You are currently browsing the monthly archive for April 2011.
Portion of Royal Wedding Cake (MO 1948.80.10)
As the world prepares to celebrate the wedding of His Royal Highness Prince William to Catherine “Kate” Middleton, we reflect on the wedding of the Prince’s grandparents that took place over 60 years ago. On November 20, 1947, Her Royal Highness The Princess Elizabeth (the future Queen Elizabeth II) was wed to His Royal Highness Philip Mountbatten, Duke of Edinburgh, at Westminster Abbey in London. England was still recovering from the physical devastation and economic effects of World War II, and the Princess had to set aside her ration cards in order to buy the material for her gown, designed by Norman Hartnell. The nine foot tall, 500-pound wedding cake reflected the significance of the event with four tiers of sculptured sugar made by McVitie and Price, Ltd., from ingredients given as a wedding present by the Australian Girl Guides. The Duke used his Mountbatten sword to cut the cake during the wedding reception. Pieces of cake were later given as gifts to friends and British schoolchildren.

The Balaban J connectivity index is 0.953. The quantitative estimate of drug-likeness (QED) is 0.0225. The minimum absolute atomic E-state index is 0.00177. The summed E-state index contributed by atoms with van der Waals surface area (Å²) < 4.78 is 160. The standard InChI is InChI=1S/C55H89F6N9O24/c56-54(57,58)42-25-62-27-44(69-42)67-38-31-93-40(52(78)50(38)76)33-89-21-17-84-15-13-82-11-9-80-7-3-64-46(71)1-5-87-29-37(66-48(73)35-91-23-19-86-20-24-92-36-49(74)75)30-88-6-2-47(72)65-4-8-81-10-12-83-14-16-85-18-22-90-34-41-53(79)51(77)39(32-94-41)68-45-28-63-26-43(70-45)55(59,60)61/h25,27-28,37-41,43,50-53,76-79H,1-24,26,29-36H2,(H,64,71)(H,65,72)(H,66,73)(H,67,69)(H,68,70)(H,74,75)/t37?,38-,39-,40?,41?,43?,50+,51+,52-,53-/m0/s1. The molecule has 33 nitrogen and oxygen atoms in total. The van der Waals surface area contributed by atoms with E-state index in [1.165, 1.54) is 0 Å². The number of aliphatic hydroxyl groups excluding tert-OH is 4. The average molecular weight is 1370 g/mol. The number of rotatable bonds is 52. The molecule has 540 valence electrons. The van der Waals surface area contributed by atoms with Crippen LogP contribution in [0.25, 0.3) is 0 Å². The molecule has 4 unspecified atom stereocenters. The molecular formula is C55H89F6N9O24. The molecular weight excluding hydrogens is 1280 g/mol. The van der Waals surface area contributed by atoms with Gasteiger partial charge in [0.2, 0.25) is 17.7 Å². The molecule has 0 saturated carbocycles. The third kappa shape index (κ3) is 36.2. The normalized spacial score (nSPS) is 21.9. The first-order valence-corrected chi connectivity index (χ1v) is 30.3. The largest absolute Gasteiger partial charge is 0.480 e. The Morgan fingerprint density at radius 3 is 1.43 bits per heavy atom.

One such gift was sent to Eleanor Roosevelt soon after the Royal wedding. This piece of chocolate wedding cake arrived in a white box with silver-tone embossed lettering on the top that reads, “BUCKINGHAM PALACE, 20TH NOVEMBER 1947.” A card enclosed inside the box reads, “With the Best Wishes of Their Royal Highnesses The Princess Elizabeth and The Duke of Edinburgh.”
April 27, 1937
“HYDE PARK, Monday…I have been thinking a great deal about the peace meetings which young people held all over the country on the 22nd of April, and from the letters which I receive and the talks which I have had, there is no question in my mind that young people are definitely determined to do away with war, but they really are very indefinite as to the way in which it shall be done.